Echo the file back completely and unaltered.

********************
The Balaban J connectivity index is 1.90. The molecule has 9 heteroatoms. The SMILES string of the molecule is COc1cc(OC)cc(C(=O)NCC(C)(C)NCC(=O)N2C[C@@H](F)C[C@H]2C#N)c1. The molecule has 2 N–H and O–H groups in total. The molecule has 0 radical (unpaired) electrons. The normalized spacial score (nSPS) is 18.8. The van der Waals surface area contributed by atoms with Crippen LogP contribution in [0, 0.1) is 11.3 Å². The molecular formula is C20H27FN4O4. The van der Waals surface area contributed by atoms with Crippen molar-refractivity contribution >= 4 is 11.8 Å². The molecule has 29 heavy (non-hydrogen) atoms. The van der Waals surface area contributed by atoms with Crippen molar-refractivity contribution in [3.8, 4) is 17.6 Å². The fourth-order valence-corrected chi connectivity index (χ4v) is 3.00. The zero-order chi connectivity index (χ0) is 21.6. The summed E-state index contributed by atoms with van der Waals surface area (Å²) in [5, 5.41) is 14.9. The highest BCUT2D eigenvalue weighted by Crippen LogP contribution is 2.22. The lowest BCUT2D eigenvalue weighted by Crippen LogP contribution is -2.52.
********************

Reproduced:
The Balaban J connectivity index is 1.90. The molecule has 9 heteroatoms. The SMILES string of the molecule is COc1cc(OC)cc(C(=O)NCC(C)(C)NCC(=O)N2C[C@@H](F)C[C@H]2C#N)c1. The molecule has 2 N–H and O–H groups in total. The molecule has 0 radical (unpaired) electrons. The normalized spacial score (nSPS) is 18.8. The van der Waals surface area contributed by atoms with Crippen LogP contribution in [0, 0.1) is 11.3 Å². The molecular formula is C20H27FN4O4. The van der Waals surface area contributed by atoms with Crippen molar-refractivity contribution >= 4 is 11.8 Å². The molecule has 29 heavy (non-hydrogen) atoms. The van der Waals surface area contributed by atoms with Crippen molar-refractivity contribution in [3.8, 4) is 17.6 Å². The fourth-order valence-corrected chi connectivity index (χ4v) is 3.00. The zero-order chi connectivity index (χ0) is 21.6. The summed E-state index contributed by atoms with van der Waals surface area (Å²) in [5, 5.41) is 14.9. The highest BCUT2D eigenvalue weighted by Crippen LogP contribution is 2.22. The lowest BCUT2D eigenvalue weighted by Crippen LogP contribution is -2.52.